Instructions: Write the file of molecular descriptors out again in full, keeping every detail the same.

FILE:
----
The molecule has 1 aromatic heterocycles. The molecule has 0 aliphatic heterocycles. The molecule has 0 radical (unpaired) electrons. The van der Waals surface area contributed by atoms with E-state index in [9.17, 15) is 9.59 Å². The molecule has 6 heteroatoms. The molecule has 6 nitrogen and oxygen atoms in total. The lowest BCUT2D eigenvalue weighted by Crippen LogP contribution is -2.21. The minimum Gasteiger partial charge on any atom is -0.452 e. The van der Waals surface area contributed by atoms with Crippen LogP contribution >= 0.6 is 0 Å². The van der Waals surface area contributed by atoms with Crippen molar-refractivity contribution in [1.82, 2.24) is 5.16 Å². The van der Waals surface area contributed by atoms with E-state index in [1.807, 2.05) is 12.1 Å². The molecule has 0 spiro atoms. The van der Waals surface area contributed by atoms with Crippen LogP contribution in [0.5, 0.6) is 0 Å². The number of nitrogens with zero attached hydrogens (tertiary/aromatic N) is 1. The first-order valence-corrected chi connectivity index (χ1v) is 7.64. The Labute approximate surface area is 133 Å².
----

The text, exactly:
The molecule has 1 aromatic heterocycles. The molecule has 0 aliphatic heterocycles. The molecule has 0 radical (unpaired) electrons. The van der Waals surface area contributed by atoms with E-state index in [9.17, 15) is 9.59 Å². The molecule has 6 heteroatoms. The molecule has 6 nitrogen and oxygen atoms in total. The lowest BCUT2D eigenvalue weighted by Crippen LogP contribution is -2.21. The minimum Gasteiger partial charge on any atom is -0.452 e. The van der Waals surface area contributed by atoms with Crippen LogP contribution >= 0.6 is 0 Å². The van der Waals surface area contributed by atoms with Crippen molar-refractivity contribution in [1.82, 2.24) is 5.16 Å². The van der Waals surface area contributed by atoms with E-state index in [1.807, 2.05) is 12.1 Å². The molecule has 0 spiro atoms. The van der Waals surface area contributed by atoms with Crippen LogP contribution in [0.5, 0.6) is 0 Å². The number of nitrogens with zero attached hydrogens (tertiary/aromatic N) is 1. The first-order valence-corrected chi connectivity index (χ1v) is 7.64. The Labute approximate surface area is 133 Å².